Professor advocates for African scholar recognition

Graphic by Fani Hsieh

Graphic by Fani Hsieh

Alan Whiteside, the CIGI chair in Global Health Policy at the Balsillie School of International Affairs and a professor in the School of International Policy and Governance, will use his knowledge of HIV and AIDS to lead a project that will
advocate for African-led scholarships.
As well as being a professor at Wilfrid Laurier University, Whiteside will be the lead researcher on a grant to the university from the Bill and Melinda Gates Foundation, the largest private foundation in the world.
The aformentioned foundation’s ultimate goal is to enhance healthcare and reduce poverty on an international scale.
The grant will help build research and publication capacity with African researchers.
The project hopes to allow African scholars to expand their knowledge and input on HIV and AIDS within the global academic community.
African scholars are usually underrepresented in academic literature as they have limited resources to support their research within the global community.
“The bulk of the project is about identifying, holding workshops and mentoring with African scholars so that they can produce and publish top-quality, peer-reviewed articles predominately in the field of social science and HIV and AIDS,” said Whiteside.
According to Whiteside, there are two major problems for African scholars: too many of them are enticed into working in developed countries because of better prospects, and it is also very difficult for scholars to have their work published in peer-reviewed journals.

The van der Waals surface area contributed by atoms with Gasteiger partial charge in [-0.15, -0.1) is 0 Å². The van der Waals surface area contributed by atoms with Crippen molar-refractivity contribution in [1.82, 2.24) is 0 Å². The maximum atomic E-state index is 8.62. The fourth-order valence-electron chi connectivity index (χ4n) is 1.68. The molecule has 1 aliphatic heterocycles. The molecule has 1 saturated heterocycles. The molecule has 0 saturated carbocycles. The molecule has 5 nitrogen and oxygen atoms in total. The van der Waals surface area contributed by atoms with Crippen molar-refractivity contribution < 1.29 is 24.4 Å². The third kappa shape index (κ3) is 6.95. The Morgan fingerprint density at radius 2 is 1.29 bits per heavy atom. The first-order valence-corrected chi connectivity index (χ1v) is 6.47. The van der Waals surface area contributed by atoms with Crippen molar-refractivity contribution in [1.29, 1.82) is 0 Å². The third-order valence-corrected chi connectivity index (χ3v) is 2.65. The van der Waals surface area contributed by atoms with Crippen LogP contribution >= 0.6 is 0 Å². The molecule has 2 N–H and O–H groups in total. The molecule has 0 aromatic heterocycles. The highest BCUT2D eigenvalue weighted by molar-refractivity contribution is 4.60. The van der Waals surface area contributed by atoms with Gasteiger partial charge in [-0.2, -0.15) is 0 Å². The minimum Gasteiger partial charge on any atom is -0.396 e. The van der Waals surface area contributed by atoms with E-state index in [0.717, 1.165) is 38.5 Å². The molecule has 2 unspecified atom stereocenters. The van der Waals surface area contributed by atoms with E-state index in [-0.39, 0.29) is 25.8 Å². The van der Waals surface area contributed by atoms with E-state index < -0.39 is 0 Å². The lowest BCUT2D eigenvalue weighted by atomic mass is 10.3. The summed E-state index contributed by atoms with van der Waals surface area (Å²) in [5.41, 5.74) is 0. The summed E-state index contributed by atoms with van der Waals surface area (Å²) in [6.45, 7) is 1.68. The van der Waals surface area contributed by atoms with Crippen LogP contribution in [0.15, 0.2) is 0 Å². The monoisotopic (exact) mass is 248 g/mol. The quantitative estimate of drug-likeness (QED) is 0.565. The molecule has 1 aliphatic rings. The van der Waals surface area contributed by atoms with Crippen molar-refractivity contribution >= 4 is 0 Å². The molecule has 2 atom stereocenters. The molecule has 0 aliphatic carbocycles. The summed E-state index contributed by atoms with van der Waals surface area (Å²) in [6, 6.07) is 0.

“In shorter truth … actually submitting [an article] is quite problematic if you’re submitting in Africa,” said Whiteside.
Whiteside is also the editor-in-chief of the African Journal of AIDS Research, a peer-reviewed medical journal with a focus on AIDS in Africa.
The project will bring together the university and the journal.
“I would like to be looking and developing articles which we can place in that journal, but equally, I would like to be mentoring and building authors who can just simply publish social science articles in other journals,” said Whiteside.
According to Whiteside, the main goal of the journal is to mentor developing African scientists to the point where they are able to write articles that can be peer-reviewed and published.
“The sub-goal will be for me to get additional papers for the journal that I edit, although I have to say at the moment I am doing extraordinarily well on the number of submissions.”
Whiteside has had many accomplishments over the course of his career in the field of HIV and AIDS research.
In 1990, he created and worked as the editor for the AIDS Analysis Africa newsletter.
Whiteside was also appointed to the Commission for HIV/AIDS and Governance in Africa in 2003 and later became treasurer of the International AIDS Society Governing Council.
Whiteside explained the number of stages an article for a peer-reviewed paper has to go through to get into the African Journal of AIDS Research.
First, the editorial staff in Grahamstown, South Africa will work out what the editors should be looking for in the papers.
The work is then sent to Whiteside, along with an associate editor.
Whiteside also hopes to work closely with individuals in the Waterloo Region on how to produce academic reviews.
“I really hope that we would be able to work with particularly people in Waterloo,” said Whiteside.
“Because for people who are going to be academics, it’s really important to do it.”

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